FIG. 2 shows yet another embodiment of the method within the present invention. In FIG. 2, further crude oil refining integration according to the present invention is shown. In FIG. 2, the atmospheric bottom product 36 of FIG. 1 is transferred as a feed to a conventional vacuum distillation unit 37 where at least the feed 36 is separated into at least a vacuum gas oil fraction 38. , Thereby leaving a vacuum bottom fraction 39. The vacuum gas oil fraction (s) 38 can be used as a feedstock for a conventional catalytic cracking unit. The residue 39 can be used as a raw material for a conventional delayed coking unit.

  In the exemplary embodiment of FIGS. 1 and 2, the separated liquid hydrocarbon 15 comprises most if not all of the distillate content of the feedstock 2. Depending on the operating temperature of the compartment 12, the liquid 15 essentially comprises only the one or more distillate materials, or such materials and lighter materials such as a finite amount of naphtha. Can be included. It may be desirable to include a limited amount of naphtha in the distillate product and the present invention consists essentially of the distillate fraction or the distillate fraction and the feed stream 2. Provides the flexibility to form a product stream 26 composed of a combined limited amount of lighter fractions.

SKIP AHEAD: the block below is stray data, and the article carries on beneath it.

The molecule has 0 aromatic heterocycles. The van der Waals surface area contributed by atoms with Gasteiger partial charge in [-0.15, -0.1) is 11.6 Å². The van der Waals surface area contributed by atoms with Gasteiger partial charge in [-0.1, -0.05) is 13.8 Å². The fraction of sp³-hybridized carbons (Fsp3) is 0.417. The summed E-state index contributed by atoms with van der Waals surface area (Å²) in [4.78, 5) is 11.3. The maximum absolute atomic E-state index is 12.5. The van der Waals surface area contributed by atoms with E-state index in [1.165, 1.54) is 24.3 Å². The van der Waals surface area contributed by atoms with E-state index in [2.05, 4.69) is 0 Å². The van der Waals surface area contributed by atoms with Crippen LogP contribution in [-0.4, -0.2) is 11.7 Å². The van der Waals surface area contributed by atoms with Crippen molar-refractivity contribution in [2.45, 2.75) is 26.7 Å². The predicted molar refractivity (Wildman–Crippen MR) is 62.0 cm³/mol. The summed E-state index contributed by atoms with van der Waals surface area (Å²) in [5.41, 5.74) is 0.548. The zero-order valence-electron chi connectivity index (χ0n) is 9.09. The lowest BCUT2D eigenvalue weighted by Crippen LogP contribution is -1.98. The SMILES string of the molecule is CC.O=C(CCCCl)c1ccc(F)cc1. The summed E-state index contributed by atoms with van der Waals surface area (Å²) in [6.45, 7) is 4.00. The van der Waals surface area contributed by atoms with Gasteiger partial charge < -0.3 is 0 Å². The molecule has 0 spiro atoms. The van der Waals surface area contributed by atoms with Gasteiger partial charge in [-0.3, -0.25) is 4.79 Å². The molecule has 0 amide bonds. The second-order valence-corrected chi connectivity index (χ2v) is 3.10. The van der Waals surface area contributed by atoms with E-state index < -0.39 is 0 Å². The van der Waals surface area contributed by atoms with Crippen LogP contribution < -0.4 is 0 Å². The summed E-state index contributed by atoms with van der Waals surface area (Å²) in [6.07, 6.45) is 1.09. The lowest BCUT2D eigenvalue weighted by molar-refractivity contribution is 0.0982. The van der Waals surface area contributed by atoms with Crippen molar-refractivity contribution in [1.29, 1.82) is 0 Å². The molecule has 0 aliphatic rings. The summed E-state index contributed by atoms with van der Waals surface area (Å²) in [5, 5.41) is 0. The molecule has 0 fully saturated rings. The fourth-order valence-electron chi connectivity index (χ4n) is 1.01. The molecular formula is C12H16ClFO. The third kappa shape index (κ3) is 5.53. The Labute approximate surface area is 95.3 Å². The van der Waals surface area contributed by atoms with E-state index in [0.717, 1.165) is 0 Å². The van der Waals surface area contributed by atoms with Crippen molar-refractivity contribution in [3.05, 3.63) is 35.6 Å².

Thus, feedstock 2 boils in the range of about 100 to about 1350 F (about 38 to about 732 ° C.) and has at least one distillation in naphtha (boiling in the range of about 100 to about 350 F (about 38 to about 180 ° C.)). The feedstock is preheated in unit 3 in accordance with the present invention when it includes an output fraction (e.g., mostly boiling in the range of about 350 to about 650 F (about 180 to about 340 ° C)). In addition, by further heating in unit 11, essentially all of the naphtha present for removal via lines 14 and 17 can be evaporated. Thereby, this would essentially leave only the liquid distillate recovered via line 26. The operating temperature of units 3 and 11 to achieve this result can vary widely depending on the composition of feedstock 2, but generally ranges from about 150 to about 500 F (about 66 to about 260 ° C.). Will be.

  Alternatively, if it is desired to leave some naphtha in liquid state with distillate as recovered via line 26, the operating temperatures of unit 3 and unit 11 when used are Can be changed to achieve. If it is not desirable to include essentially only distillate in stream 26, the amount of naphtha left in liquid state relative to stream 26 can vary widely in the present invention, but generally stream 26 Up to about 30 wt. %Would. The operating temperature of unit 3 and unit 11 when used temporarily to achieve this result can vary widely depending on the composition of feedstock 2, the amount of water vapor, and the pressure used, but generally Will be in the range of about 150 to about 450 F (about 66 to about 230 ° C.).

  Stream 15 descends from zone 12 into the lower, second zone 13 and can evaporate until the amount of undesired liquid naphtha fraction initially present in zone 13 is any amount. These gaseous hydrocarbons are introduced into the lower part of the zone 13 (compartment 22), for example half or ¼ of the bottom, via the line 21 and then rise through the zone 13, for example a hot gas 21, for example Exit unit 11 via line 17 due to the effect of water vapor.